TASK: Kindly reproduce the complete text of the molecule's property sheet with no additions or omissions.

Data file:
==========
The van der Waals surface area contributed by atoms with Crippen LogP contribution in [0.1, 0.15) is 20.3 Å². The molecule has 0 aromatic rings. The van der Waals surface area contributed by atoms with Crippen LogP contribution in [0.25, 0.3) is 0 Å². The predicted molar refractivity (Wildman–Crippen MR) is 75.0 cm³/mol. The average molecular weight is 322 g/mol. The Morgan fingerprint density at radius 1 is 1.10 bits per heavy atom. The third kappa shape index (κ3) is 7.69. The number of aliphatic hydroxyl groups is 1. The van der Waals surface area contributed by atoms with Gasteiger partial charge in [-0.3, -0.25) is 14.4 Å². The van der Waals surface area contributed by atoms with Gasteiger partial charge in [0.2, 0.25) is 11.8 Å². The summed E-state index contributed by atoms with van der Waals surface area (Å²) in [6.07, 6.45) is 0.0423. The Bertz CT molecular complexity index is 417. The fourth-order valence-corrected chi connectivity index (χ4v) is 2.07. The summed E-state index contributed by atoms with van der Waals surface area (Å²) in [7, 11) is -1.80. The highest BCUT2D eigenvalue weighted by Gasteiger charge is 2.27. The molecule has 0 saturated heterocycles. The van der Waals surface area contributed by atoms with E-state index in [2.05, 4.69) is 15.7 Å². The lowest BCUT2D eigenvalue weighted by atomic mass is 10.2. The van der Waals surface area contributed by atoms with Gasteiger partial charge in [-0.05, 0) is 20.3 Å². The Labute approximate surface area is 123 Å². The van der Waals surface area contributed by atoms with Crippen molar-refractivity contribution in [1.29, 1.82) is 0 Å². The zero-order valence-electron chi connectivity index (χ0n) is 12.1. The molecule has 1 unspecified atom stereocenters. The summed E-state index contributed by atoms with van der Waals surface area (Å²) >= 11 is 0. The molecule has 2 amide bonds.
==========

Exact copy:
The van der Waals surface area contributed by atoms with Crippen LogP contribution in [0.1, 0.15) is 20.3 Å². The molecule has 0 aromatic rings. The van der Waals surface area contributed by atoms with Crippen LogP contribution in [0.25, 0.3) is 0 Å². The predicted molar refractivity (Wildman–Crippen MR) is 75.0 cm³/mol. The average molecular weight is 322 g/mol. The Morgan fingerprint density at radius 1 is 1.10 bits per heavy atom. The third kappa shape index (κ3) is 7.69. The number of aliphatic hydroxyl groups is 1. The van der Waals surface area contributed by atoms with Gasteiger partial charge in [-0.3, -0.25) is 14.4 Å². The van der Waals surface area contributed by atoms with Gasteiger partial charge in [0.2, 0.25) is 11.8 Å². The summed E-state index contributed by atoms with van der Waals surface area (Å²) in [6.07, 6.45) is 0.0423. The Bertz CT molecular complexity index is 417. The fourth-order valence-corrected chi connectivity index (χ4v) is 2.07. The summed E-state index contributed by atoms with van der Waals surface area (Å²) in [7, 11) is -1.80. The highest BCUT2D eigenvalue weighted by Gasteiger charge is 2.27. The molecule has 0 saturated heterocycles. The van der Waals surface area contributed by atoms with E-state index in [2.05, 4.69) is 15.7 Å². The lowest BCUT2D eigenvalue weighted by atomic mass is 10.2. The van der Waals surface area contributed by atoms with Gasteiger partial charge in [-0.05, 0) is 20.3 Å². The Labute approximate surface area is 123 Å². The van der Waals surface area contributed by atoms with Crippen molar-refractivity contribution in [1.29, 1.82) is 0 Å². The zero-order valence-electron chi connectivity index (χ0n) is 12.1. The molecule has 1 unspecified atom stereocenters. The summed E-state index contributed by atoms with van der Waals surface area (Å²) >= 11 is 0. The molecule has 2 amide bonds.